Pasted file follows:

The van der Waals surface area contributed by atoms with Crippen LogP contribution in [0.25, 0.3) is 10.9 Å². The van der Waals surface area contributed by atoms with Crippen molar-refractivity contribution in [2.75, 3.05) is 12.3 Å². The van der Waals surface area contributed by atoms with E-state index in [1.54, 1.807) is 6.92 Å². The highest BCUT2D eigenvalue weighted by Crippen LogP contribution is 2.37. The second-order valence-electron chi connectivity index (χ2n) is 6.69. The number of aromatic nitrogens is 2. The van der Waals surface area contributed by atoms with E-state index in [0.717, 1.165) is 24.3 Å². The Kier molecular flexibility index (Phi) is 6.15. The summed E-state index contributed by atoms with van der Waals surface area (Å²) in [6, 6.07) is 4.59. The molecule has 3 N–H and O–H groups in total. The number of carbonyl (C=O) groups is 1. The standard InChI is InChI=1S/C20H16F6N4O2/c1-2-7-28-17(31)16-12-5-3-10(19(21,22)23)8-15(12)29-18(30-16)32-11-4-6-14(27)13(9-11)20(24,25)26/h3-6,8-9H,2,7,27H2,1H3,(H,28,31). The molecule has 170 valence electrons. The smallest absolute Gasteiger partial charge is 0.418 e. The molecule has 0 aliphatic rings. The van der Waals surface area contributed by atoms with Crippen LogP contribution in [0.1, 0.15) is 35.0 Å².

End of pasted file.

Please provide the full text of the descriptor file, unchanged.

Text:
The van der Waals surface area contributed by atoms with Crippen LogP contribution in [0.25, 0.3) is 10.9 Å². The van der Waals surface area contributed by atoms with Crippen molar-refractivity contribution in [2.75, 3.05) is 12.3 Å². The van der Waals surface area contributed by atoms with E-state index in [1.54, 1.807) is 6.92 Å². The highest BCUT2D eigenvalue weighted by Crippen LogP contribution is 2.37. The second-order valence-electron chi connectivity index (χ2n) is 6.69. The number of aromatic nitrogens is 2. The van der Waals surface area contributed by atoms with E-state index in [0.717, 1.165) is 24.3 Å². The Kier molecular flexibility index (Phi) is 6.15. The summed E-state index contributed by atoms with van der Waals surface area (Å²) in [6, 6.07) is 4.59. The molecule has 3 N–H and O–H groups in total. The number of carbonyl (C=O) groups is 1. The standard InChI is InChI=1S/C20H16F6N4O2/c1-2-7-28-17(31)16-12-5-3-10(19(21,22)23)8-15(12)29-18(30-16)32-11-4-6-14(27)13(9-11)20(24,25)26/h3-6,8-9H,2,7,27H2,1H3,(H,28,31). The molecule has 170 valence electrons. The smallest absolute Gasteiger partial charge is 0.418 e. The molecule has 0 aliphatic rings. The van der Waals surface area contributed by atoms with Crippen LogP contribution in [0.1, 0.15) is 35.0 Å².